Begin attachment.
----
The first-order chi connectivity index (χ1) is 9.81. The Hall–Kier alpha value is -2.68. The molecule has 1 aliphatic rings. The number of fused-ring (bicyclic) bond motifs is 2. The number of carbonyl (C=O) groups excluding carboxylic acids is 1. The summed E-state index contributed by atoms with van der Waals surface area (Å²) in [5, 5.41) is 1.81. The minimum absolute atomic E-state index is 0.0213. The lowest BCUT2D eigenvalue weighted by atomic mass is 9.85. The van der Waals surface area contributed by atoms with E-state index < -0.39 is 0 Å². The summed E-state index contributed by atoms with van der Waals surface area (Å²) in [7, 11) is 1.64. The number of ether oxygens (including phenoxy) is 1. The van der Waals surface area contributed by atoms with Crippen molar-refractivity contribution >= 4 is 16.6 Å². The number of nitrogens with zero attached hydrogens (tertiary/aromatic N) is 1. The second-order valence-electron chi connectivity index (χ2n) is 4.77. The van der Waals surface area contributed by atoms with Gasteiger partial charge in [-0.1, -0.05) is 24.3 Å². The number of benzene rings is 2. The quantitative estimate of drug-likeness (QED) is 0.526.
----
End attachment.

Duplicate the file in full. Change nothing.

The first-order chi connectivity index (χ1) is 9.81. The Hall–Kier alpha value is -2.68. The molecule has 1 aliphatic rings. The number of fused-ring (bicyclic) bond motifs is 2. The number of carbonyl (C=O) groups excluding carboxylic acids is 1. The summed E-state index contributed by atoms with van der Waals surface area (Å²) in [5, 5.41) is 1.81. The minimum absolute atomic E-state index is 0.0213. The lowest BCUT2D eigenvalue weighted by atomic mass is 9.85. The van der Waals surface area contributed by atoms with E-state index < -0.39 is 0 Å². The summed E-state index contributed by atoms with van der Waals surface area (Å²) in [7, 11) is 1.64. The number of ether oxygens (including phenoxy) is 1. The van der Waals surface area contributed by atoms with Crippen molar-refractivity contribution >= 4 is 16.6 Å². The number of nitrogens with zero attached hydrogens (tertiary/aromatic N) is 1. The second-order valence-electron chi connectivity index (χ2n) is 4.77. The van der Waals surface area contributed by atoms with Gasteiger partial charge in [-0.1, -0.05) is 24.3 Å². The number of benzene rings is 2. The quantitative estimate of drug-likeness (QED) is 0.526.